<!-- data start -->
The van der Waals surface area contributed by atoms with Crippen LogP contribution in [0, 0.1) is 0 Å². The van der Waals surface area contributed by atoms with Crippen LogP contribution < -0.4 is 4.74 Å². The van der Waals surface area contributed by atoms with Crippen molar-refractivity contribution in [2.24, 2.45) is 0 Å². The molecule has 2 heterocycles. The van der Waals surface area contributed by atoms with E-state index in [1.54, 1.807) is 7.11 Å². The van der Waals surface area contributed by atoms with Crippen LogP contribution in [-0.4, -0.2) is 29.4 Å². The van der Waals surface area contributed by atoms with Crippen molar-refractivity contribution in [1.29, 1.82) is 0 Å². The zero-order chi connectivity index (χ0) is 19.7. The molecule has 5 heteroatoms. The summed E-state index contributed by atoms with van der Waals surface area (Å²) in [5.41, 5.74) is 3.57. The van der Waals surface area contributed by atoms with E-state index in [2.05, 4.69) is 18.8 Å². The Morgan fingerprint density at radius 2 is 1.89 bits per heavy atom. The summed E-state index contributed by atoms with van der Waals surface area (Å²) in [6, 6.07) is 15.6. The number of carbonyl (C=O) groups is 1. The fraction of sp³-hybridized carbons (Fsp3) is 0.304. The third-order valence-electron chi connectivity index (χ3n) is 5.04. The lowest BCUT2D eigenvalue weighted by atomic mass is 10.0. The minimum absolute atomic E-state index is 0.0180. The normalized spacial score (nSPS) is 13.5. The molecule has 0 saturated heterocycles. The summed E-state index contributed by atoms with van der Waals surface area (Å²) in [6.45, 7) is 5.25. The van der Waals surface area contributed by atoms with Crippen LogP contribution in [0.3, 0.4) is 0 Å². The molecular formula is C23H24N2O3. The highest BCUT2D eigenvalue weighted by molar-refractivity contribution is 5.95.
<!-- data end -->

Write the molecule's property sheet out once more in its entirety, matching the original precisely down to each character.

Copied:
The van der Waals surface area contributed by atoms with Crippen LogP contribution in [0, 0.1) is 0 Å². The van der Waals surface area contributed by atoms with Crippen LogP contribution < -0.4 is 4.74 Å². The van der Waals surface area contributed by atoms with Crippen molar-refractivity contribution in [2.24, 2.45) is 0 Å². The molecule has 2 heterocycles. The van der Waals surface area contributed by atoms with E-state index in [1.54, 1.807) is 7.11 Å². The van der Waals surface area contributed by atoms with Crippen LogP contribution in [-0.4, -0.2) is 29.4 Å². The van der Waals surface area contributed by atoms with Crippen molar-refractivity contribution in [1.29, 1.82) is 0 Å². The zero-order chi connectivity index (χ0) is 19.7. The molecule has 5 heteroatoms. The summed E-state index contributed by atoms with van der Waals surface area (Å²) in [5.41, 5.74) is 3.57. The van der Waals surface area contributed by atoms with E-state index in [2.05, 4.69) is 18.8 Å². The Morgan fingerprint density at radius 2 is 1.89 bits per heavy atom. The summed E-state index contributed by atoms with van der Waals surface area (Å²) in [6, 6.07) is 15.6. The number of carbonyl (C=O) groups is 1. The fraction of sp³-hybridized carbons (Fsp3) is 0.304. The third-order valence-electron chi connectivity index (χ3n) is 5.04. The lowest BCUT2D eigenvalue weighted by atomic mass is 10.0. The minimum absolute atomic E-state index is 0.0180. The normalized spacial score (nSPS) is 13.5. The molecule has 0 saturated heterocycles. The summed E-state index contributed by atoms with van der Waals surface area (Å²) in [6.45, 7) is 5.25. The van der Waals surface area contributed by atoms with Crippen LogP contribution in [0.3, 0.4) is 0 Å². The molecular formula is C23H24N2O3. The highest BCUT2D eigenvalue weighted by molar-refractivity contribution is 5.95.